Rob Gronkowski requests trade from Patriots to Buc
Rob Gronkowski requests trade from Patriots to Buccaneers - Boston Herald
Gronkowski would reunite with Tom Brady after spending a year away from football.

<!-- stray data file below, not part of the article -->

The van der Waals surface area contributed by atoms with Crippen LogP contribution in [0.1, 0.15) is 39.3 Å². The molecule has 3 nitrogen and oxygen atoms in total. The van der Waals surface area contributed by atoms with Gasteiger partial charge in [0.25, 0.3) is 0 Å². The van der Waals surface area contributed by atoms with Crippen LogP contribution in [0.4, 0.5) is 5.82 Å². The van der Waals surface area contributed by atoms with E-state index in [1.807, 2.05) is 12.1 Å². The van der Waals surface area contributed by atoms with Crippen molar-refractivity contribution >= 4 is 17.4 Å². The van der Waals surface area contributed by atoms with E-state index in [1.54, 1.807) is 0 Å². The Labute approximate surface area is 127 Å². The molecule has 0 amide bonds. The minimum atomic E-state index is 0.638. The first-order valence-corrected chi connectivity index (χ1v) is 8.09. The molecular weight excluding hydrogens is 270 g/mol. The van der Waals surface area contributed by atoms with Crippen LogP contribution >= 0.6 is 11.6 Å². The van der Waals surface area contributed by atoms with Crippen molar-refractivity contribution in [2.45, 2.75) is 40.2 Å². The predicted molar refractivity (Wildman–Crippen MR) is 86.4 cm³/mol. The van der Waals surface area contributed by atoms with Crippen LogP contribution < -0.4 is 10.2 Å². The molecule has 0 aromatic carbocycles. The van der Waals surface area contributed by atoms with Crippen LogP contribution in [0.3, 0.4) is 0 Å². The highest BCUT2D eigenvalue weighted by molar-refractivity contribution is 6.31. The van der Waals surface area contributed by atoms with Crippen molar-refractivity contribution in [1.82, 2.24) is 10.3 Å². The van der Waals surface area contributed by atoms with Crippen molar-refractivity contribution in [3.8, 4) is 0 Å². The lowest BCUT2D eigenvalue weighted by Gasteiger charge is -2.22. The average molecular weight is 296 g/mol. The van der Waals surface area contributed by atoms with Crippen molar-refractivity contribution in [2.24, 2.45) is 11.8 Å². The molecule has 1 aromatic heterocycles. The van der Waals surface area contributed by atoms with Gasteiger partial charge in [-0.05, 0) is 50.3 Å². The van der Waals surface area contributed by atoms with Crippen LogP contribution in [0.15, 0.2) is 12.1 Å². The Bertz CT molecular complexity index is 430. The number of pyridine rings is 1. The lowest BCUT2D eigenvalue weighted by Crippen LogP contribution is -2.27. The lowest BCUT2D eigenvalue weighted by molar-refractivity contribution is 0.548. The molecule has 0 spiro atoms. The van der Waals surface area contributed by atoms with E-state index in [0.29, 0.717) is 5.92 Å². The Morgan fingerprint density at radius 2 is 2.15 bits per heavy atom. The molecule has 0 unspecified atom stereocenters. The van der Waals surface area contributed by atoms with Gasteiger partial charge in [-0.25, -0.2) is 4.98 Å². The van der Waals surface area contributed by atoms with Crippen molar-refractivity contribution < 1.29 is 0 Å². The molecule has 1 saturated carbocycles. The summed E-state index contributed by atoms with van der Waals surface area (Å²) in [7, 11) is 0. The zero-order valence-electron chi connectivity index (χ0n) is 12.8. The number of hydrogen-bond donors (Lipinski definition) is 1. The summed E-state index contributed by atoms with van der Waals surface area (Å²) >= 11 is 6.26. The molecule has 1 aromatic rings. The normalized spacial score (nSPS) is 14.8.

Another all-time great is leaving New England to become a Buccaneer. The Patriots are trading retired tight end Rob Gronkowski and a 2020 seventh-round pick to Tampa Bay for a 2020 fourth-round pick, sources tell the Herald. The Pats are sending Gronkowski’s rights to the Bucs, who will soon reinstate him as a member of their team. The future Hall of Famer retired last spring after nine NFL seasons that thrust him into the conversation of greatest tight end to ever play. Gronkowski passed a physical Tuesday to complete the trade. The Pats’ new fourth-rounder is either the 117th or 139th overall pick, which will give them 13 selections in the upcoming draft, second-most in the league. Gronkowski has one year remaining on his contract. It carries a base salary of $9 million that will immediately count against Tampa Bay’s cap sheet. The Pats currently hold less than $2 million in cap space. Reuniting with Brady and rediscovering the joy of playing football appear to be Gronk’s primary motivations for coming out of retirement. Two years ago, he threatened retirement to stop a trade ahead of the 2018 draft that would have sent him to Detroit. The reason? He didn’t want to play with another quarterback. “[Tom] Brady’s my quarterback. That’s all,” Gronkowski explained to reporters months later. “Wasn’t going anywhere without Brady.” Brady signed a 2-year, $59 million contract with the Bucs in mid-March. Without Gronkowski last season, he posted some of the worst numbers of his career at age 42. The all-time duo won three Super Bowls together after joining forces in 2010. Gronk, who turns 31 in May, left the door open to a return several times since he retired. His agent, Drew Rosenhaus, floated the idea of a reunion with Brady mere hours after Gronk announced he was stepping away. “If the team was struggling or they needed him at some point next year, and lets just say hypothetically Tom Brady gave him a call and said Rob, I need you. I wouldnt be shocked if he came back to play a few games,” Rosenhaus told ESPN last spring. In January, Gronkowski said he weighs around 250 pounds, down 15 from his playing days. He’s long maintained he’s still in shape, working out six to seven times a week and embracing a new diet; indications he may need only weeks of training to return to football. Barely a year before he retired, Gronkowski posted the fourth 1,000-yard season of his career in 2017. The following year, his last with the Patriots, he labored through an injury-riddled campaign that wore on him physically and mentally. Nonetheless, Gronk secured an all-time clutch catch in Super Bowl LIII, a 29-yarder that set up the only touchdown of the Pats’ 13-3 title win over the Rams. A five-time Pro Bowler and four-time All-Pro, Gronkowski was revered for his receiving and blocking abilities in New England. He totaled 602 catches for 9,024 yards and 91 touchdowns and set several NFL records. In Tampa Bay, Gronk will add to one of the most talented offensive rosters in the league. The Bucs boast two Pro Bowl wideouts in Mike Evans and Chris Godwin, plus pass-catching threats at tight end in O.J. Howard and Cameron Brate. Their offensive line also graded out as one of the NFL’s best pass-blocking units last season at Pro Football Focus. Without Gronkowski, the Patriots’ tight end depth consists only of veteran Matt LaCosse and 2018 seventh-rounder Ryan Izzo. Last season, Pats tight ends were the least-targeted of any group in the NFL. Ben Watson, who started eight games at the position in 2019, retired this offseason.